The Corner

U.S.

NRA 1, San Francisco Board of Supervisors 0

Clouds gather over the skyline of San Francisco, 2014. (Robert Galbraith/Reuters)

Remember last month when San Francisco’s Board of Supervisors passed a resolution declaring the National Rifle Association a domestic terrorist organization and ordered city employees to “take every reasonable step to limit” business interactions with the NRA and its supporters? The one that our David French labeled “a retaliatory public attack on constitutionally protected speech”?

The NRA sued, and lo and behold, San Francisco is backing down, before the suit even went to court.

In a formal memo to city officials, San Francisco mayor London Breed declared that “no [municipal] department will take steps to restrict any contractor from doing business with the NRA or to restrict City contracting opportunities for any business that has any relationship with the NRA.”

The memo declares, “resolutions making policy statements do not impose duties on City departments, change any of the City’s existing laws or policies, or control City departments’ exercise of discretion.”

“Through these actions and our public advocacy, we hope the message is now clear,” NRA CEO and executive vice president Wayne LaPierre said in a released statement. “The NRA will always fight to protect our members and the constitutional freedoms in which they believe.”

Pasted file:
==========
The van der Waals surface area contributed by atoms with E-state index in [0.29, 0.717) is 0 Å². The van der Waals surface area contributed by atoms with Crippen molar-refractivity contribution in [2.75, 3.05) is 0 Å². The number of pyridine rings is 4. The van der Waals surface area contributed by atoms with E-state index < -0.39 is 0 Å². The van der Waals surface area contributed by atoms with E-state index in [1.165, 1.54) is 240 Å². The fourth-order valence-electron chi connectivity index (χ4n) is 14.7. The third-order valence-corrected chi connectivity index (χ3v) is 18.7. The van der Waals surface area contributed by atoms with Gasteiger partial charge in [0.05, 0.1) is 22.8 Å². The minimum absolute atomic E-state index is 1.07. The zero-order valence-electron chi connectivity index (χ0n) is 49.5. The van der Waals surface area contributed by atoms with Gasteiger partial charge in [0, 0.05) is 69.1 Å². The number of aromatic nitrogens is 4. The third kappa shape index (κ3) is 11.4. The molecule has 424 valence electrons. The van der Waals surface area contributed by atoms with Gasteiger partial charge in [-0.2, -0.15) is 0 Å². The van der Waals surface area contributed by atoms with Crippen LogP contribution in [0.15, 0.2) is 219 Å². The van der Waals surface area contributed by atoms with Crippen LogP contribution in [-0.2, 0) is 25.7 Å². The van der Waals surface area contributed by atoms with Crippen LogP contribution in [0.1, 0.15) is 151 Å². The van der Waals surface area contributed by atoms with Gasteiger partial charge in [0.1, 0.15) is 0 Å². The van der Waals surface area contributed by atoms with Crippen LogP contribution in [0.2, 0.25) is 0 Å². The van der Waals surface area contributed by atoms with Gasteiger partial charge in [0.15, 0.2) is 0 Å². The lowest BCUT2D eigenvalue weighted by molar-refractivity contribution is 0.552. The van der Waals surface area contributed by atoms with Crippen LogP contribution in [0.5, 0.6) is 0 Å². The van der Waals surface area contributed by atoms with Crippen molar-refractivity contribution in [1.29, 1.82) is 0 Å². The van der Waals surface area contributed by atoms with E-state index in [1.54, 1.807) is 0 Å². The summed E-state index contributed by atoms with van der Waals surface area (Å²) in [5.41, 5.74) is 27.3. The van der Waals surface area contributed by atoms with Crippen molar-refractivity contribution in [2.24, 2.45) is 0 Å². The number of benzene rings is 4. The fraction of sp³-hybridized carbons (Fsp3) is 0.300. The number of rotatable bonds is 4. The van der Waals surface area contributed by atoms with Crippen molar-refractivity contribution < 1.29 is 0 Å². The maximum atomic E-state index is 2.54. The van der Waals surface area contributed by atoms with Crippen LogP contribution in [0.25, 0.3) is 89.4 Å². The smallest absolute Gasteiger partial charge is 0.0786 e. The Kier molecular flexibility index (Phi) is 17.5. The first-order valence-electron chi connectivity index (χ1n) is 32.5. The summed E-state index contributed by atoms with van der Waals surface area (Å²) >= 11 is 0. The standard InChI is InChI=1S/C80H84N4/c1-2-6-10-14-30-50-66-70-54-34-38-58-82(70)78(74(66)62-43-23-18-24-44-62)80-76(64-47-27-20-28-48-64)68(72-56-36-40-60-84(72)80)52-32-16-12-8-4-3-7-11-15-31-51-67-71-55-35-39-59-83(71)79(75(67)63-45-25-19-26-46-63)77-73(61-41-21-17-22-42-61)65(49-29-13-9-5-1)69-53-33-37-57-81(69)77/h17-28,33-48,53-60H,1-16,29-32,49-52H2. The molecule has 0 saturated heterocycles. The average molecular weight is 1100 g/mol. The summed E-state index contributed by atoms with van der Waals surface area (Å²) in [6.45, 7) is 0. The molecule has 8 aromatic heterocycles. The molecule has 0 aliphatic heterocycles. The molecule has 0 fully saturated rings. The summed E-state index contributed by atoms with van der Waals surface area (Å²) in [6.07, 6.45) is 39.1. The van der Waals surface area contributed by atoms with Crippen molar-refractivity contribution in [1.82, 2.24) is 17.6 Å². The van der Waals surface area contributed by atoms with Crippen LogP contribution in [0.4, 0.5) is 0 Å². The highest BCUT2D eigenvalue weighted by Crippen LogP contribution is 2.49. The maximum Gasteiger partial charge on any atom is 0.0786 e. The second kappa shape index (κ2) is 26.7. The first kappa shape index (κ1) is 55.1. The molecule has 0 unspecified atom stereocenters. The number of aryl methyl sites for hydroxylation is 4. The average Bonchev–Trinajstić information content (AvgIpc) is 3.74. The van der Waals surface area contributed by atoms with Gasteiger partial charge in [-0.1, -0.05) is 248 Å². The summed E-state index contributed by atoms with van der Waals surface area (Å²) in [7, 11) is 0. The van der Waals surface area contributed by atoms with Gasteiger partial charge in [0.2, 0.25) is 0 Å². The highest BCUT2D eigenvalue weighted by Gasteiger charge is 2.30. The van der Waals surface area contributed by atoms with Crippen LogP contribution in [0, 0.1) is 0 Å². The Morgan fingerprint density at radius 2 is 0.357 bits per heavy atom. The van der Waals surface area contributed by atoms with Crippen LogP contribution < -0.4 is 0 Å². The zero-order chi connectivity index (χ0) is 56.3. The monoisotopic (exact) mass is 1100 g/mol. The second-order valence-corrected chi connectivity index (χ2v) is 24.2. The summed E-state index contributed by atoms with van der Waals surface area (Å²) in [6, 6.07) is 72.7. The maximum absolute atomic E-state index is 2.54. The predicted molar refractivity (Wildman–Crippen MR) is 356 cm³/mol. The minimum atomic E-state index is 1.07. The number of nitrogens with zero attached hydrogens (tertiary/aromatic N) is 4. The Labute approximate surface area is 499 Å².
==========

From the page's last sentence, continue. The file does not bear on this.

“The memo serves as a clear concession and a well-deserved win for the First and Second Amendments of the United States Constitution,” says William A. Brewer III, partner at Brewer, Attorneys & Counselors and counsel for the NRA. “It is unfortunate that in today’s polarized times, some elected officials would rather silence opposing arguments than engage in good-faith debate. The NRA – America’s oldest civil rights organization – won’t stand for that.”

The NRA is challenging a similar law passed by the Los Angeles city council that requiring city contractors to disclose any ties they have to the gun-rights group. Back in August, a federal judge denied a request by the city to dismiss the suit.

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